The day the Pebble Mill studio opened

http://www.bbc.co.uk/news/av/uk-england-birmingham-29109003/the-day-pebble-mill-studio-opened-in-1971

This link is to a clip from Nationwide on 15th June 1971. Midlands Today presenter, Tom Coyne gives a guided tour of the brand new Pebble Mill studios. Included in the tour are Studio B, the home of Midlands Today; Studio A, where many dramas were produced; and the Radio studios, home to The Archers, we also see Radio WM in action. There is no mention of Pebble Mill at One, because the programme had not yet been planned.

Thanks to Malcolm Hickman for sharing the link.

Still from Tom Coyne’s piece on Nationwide. Copyright BBC.

 

 

 

 

 

 

 

 

 

 

The following comments were left on the Pebble Mill Facebook page:

Keith Warrender:’The EMI cameras were still going in 1983 when they were replaced with Link 125s. Link are long gone but the old factory is still standing unused in Andover.’

Sue Astle: ‘Such an amazing exciting time for us then, we were privileged to have worked there. Susie Bancroft. Ex make up’

Sarah Tongue: ‘My mom ran the Library!’

Helen Smith: ‘Loved watching that, my Dad was the cameraman at the beginning of the clip.’

Michael Fisher: ‘Radio Birmingham as it was at the start!’

Andy Marriott: ‘What was the little mini cart system they were using for spot effects, called?’

Malcolm Hickman: ‘It was a device called a P.E.G. Programme effects generator. They used a spool of tape in a case with a metal loop fitted at one end. When you inserted the cartridge, the machine grabbed the tab and cued the effect. It had loads of slots so a sequence of effects could be built up. A BBC designs department product, IIRC.’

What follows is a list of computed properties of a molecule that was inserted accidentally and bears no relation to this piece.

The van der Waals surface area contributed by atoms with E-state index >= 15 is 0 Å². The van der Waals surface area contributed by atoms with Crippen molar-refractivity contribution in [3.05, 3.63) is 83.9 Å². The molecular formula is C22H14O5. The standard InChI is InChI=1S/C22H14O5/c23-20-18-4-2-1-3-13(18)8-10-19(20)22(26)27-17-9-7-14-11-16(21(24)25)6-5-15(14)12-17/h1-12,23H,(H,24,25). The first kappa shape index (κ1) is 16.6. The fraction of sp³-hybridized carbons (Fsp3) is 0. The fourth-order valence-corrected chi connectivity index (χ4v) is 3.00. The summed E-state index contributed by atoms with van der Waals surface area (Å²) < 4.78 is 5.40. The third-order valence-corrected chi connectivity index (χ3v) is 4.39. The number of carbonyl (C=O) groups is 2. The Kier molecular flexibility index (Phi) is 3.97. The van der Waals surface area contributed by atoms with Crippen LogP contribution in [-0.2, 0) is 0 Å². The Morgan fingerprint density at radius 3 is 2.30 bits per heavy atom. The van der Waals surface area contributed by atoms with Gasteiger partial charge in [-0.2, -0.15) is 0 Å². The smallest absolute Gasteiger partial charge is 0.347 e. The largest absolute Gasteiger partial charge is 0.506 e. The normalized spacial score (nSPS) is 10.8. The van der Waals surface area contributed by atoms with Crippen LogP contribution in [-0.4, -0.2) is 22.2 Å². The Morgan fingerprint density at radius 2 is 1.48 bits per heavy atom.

Sue Welch: ‘Actually remember Tom Coyne from Tyne Tees Television. A very long time ago.’

Malcolm Adcock: ‘Happy memories, joined Top Gear in 1988 and our production office was later in the old Pebble Mill at One studio area.’

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Trail for Look! Hear! and News intro

Archive: #BBC Pebble Mill B'ham c1978 trail for "Look Hear" & my intro to 6pm nat. news

Posted by Alastair Yates, ex- BBC TV News now Chair of ADHD Richmond & Kingston on Friday, 31 January 2014

Copyright resides with the original holder, no reproduction without permission.

This, circa 1978, video includes a trail for the regional music show, Look! Hear!, and Midlands Today presenter, Alastair Yates, introducing the national 6pm News.

Chris Phipps trails Look! Hear!

 

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Filming at the canal

Copyright resides with the original holder, no reproduction without permission

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This photo probably dates from the mid 1960s, and shows filming at the canal with a Arriflex 16mm film camera.

The photo was originally posted on the Pebble Mill Engineers’ Facebook group.

Would this have been for news pictures, or a hobby film? Please post a comment if you can add more information.

Thanks to Stuart Gandy for allowing the photo to be shared.

The following comments were left on the Pebble Mill Facebook page:

Malcolm Hickman: ‘Looks like the Worcester Bar at Gas Street Basin. You can see Stanier House and the Town Hall in the distance. No Alpha tower or Central TV. Looks like he has a sound recorder over his shoulder, but I can’t see a mic. Probably professional.’

Jim Knights: ‘Hazard a guess at freelance cameraman from Midlands Today. Certainly a mute cameraman as Arri 16 has no sound box. Could be Ed Mullis? Mid 60’s when I arrived in Broad st news , he was one of 3… Charlie Moody.. Derek Johnston and Ed Mullis. I stand corrected if wrong!’